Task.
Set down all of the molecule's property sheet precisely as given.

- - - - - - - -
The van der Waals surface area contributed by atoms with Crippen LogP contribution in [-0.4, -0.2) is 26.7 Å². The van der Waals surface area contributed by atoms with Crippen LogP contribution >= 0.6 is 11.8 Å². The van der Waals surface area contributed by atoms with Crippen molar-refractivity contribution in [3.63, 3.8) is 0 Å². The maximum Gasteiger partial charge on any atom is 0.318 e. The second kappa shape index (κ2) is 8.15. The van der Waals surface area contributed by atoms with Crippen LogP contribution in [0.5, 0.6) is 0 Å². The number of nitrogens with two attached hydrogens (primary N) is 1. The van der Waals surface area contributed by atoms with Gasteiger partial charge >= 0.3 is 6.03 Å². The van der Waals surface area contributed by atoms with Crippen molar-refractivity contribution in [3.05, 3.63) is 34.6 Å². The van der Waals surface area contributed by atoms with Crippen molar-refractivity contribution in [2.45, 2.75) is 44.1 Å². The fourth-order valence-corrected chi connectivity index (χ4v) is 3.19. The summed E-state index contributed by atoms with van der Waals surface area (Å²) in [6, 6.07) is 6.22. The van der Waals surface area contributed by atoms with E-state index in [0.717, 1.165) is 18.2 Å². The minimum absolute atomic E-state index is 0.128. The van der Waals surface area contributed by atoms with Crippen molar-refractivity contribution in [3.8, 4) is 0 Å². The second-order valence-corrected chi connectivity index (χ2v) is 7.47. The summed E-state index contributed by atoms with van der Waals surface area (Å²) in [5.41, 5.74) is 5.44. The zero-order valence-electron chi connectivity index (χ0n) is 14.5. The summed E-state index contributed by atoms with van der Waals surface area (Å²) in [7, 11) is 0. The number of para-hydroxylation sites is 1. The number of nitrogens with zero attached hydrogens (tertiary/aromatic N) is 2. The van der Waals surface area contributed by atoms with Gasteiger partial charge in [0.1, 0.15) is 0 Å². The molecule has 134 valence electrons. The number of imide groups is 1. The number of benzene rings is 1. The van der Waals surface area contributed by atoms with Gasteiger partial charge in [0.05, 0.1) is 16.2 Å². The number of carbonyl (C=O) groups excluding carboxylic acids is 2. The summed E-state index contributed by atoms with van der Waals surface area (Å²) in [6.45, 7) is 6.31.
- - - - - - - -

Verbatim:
The van der Waals surface area contributed by atoms with Crippen LogP contribution in [-0.4, -0.2) is 26.7 Å². The van der Waals surface area contributed by atoms with Crippen LogP contribution >= 0.6 is 11.8 Å². The van der Waals surface area contributed by atoms with Crippen molar-refractivity contribution in [3.63, 3.8) is 0 Å². The maximum Gasteiger partial charge on any atom is 0.318 e. The second kappa shape index (κ2) is 8.15. The van der Waals surface area contributed by atoms with Crippen LogP contribution in [0.5, 0.6) is 0 Å². The number of nitrogens with two attached hydrogens (primary N) is 1. The van der Waals surface area contributed by atoms with Gasteiger partial charge >= 0.3 is 6.03 Å². The van der Waals surface area contributed by atoms with Crippen molar-refractivity contribution in [3.05, 3.63) is 34.6 Å². The van der Waals surface area contributed by atoms with Crippen molar-refractivity contribution in [2.45, 2.75) is 44.1 Å². The fourth-order valence-corrected chi connectivity index (χ4v) is 3.19. The summed E-state index contributed by atoms with van der Waals surface area (Å²) in [6, 6.07) is 6.22. The van der Waals surface area contributed by atoms with E-state index in [0.717, 1.165) is 18.2 Å². The minimum absolute atomic E-state index is 0.128. The van der Waals surface area contributed by atoms with Crippen molar-refractivity contribution in [3.8, 4) is 0 Å². The second-order valence-corrected chi connectivity index (χ2v) is 7.47. The summed E-state index contributed by atoms with van der Waals surface area (Å²) in [5.41, 5.74) is 5.44. The zero-order valence-electron chi connectivity index (χ0n) is 14.5. The summed E-state index contributed by atoms with van der Waals surface area (Å²) in [7, 11) is 0. The number of para-hydroxylation sites is 1. The number of nitrogens with zero attached hydrogens (tertiary/aromatic N) is 2. The van der Waals surface area contributed by atoms with Gasteiger partial charge in [0.1, 0.15) is 0 Å². The molecule has 134 valence electrons. The number of imide groups is 1. The number of benzene rings is 1. The van der Waals surface area contributed by atoms with Gasteiger partial charge in [0.05, 0.1) is 16.2 Å². The number of carbonyl (C=O) groups excluding carboxylic acids is 2. The summed E-state index contributed by atoms with van der Waals surface area (Å²) in [6.45, 7) is 6.31.